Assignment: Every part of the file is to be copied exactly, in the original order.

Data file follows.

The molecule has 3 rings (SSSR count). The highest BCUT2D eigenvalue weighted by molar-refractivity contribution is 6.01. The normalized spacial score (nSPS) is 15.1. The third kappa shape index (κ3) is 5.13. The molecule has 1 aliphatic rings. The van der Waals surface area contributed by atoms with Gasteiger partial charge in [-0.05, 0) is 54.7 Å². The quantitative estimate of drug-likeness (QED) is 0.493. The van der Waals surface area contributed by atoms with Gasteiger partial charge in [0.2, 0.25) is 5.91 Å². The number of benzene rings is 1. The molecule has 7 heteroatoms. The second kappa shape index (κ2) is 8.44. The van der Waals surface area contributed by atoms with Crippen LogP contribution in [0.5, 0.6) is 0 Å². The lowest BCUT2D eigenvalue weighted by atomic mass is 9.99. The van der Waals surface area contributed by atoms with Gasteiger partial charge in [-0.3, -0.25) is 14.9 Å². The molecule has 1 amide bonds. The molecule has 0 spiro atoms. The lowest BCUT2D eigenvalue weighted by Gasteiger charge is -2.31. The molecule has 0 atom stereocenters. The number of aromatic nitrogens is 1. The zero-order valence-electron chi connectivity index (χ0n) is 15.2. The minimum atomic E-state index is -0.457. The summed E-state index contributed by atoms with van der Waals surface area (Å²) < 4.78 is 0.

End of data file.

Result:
The molecule has 3 rings (SSSR count). The highest BCUT2D eigenvalue weighted by molar-refractivity contribution is 6.01. The normalized spacial score (nSPS) is 15.1. The third kappa shape index (κ3) is 5.13. The molecule has 1 aliphatic rings. The van der Waals surface area contributed by atoms with Gasteiger partial charge in [-0.05, 0) is 54.7 Å². The quantitative estimate of drug-likeness (QED) is 0.493. The van der Waals surface area contributed by atoms with Gasteiger partial charge in [0.2, 0.25) is 5.91 Å². The number of benzene rings is 1. The molecule has 7 heteroatoms. The second kappa shape index (κ2) is 8.44. The van der Waals surface area contributed by atoms with Crippen LogP contribution in [0.5, 0.6) is 0 Å². The lowest BCUT2D eigenvalue weighted by atomic mass is 9.99. The van der Waals surface area contributed by atoms with Gasteiger partial charge in [-0.3, -0.25) is 14.9 Å². The molecule has 1 amide bonds. The molecule has 0 spiro atoms. The lowest BCUT2D eigenvalue weighted by Gasteiger charge is -2.31. The molecule has 0 atom stereocenters. The number of aromatic nitrogens is 1. The zero-order valence-electron chi connectivity index (χ0n) is 15.2. The minimum atomic E-state index is -0.457. The summed E-state index contributed by atoms with van der Waals surface area (Å²) < 4.78 is 0.